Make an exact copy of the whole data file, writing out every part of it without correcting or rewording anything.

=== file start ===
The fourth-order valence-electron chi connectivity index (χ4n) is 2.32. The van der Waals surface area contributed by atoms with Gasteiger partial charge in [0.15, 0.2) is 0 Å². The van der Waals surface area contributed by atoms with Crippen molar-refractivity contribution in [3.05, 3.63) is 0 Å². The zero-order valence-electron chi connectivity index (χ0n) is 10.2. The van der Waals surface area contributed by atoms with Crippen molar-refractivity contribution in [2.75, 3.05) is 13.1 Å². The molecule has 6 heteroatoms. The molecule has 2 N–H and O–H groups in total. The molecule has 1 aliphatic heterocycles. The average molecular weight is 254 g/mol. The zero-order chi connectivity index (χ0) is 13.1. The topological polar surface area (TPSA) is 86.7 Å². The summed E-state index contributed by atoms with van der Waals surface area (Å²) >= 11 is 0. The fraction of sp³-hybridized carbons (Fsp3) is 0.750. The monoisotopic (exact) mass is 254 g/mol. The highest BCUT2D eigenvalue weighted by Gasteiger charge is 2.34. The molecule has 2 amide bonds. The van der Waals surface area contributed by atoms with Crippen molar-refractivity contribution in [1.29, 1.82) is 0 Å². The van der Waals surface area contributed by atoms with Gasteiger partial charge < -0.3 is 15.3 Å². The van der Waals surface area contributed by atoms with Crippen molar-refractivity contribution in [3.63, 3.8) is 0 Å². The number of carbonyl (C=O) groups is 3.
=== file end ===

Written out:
The fourth-order valence-electron chi connectivity index (χ4n) is 2.32. The van der Waals surface area contributed by atoms with Gasteiger partial charge in [0.15, 0.2) is 0 Å². The van der Waals surface area contributed by atoms with Crippen molar-refractivity contribution in [3.05, 3.63) is 0 Å². The zero-order valence-electron chi connectivity index (χ0n) is 10.2. The van der Waals surface area contributed by atoms with Crippen molar-refractivity contribution in [2.75, 3.05) is 13.1 Å². The molecule has 6 heteroatoms. The molecule has 2 N–H and O–H groups in total. The molecule has 1 aliphatic heterocycles. The average molecular weight is 254 g/mol. The zero-order chi connectivity index (χ0) is 13.1. The topological polar surface area (TPSA) is 86.7 Å². The summed E-state index contributed by atoms with van der Waals surface area (Å²) >= 11 is 0. The fraction of sp³-hybridized carbons (Fsp3) is 0.750. The monoisotopic (exact) mass is 254 g/mol. The highest BCUT2D eigenvalue weighted by Gasteiger charge is 2.34. The molecule has 2 amide bonds. The van der Waals surface area contributed by atoms with Crippen molar-refractivity contribution in [1.29, 1.82) is 0 Å². The van der Waals surface area contributed by atoms with Gasteiger partial charge < -0.3 is 15.3 Å². The van der Waals surface area contributed by atoms with Crippen molar-refractivity contribution in [3.63, 3.8) is 0 Å². The number of carbonyl (C=O) groups is 3.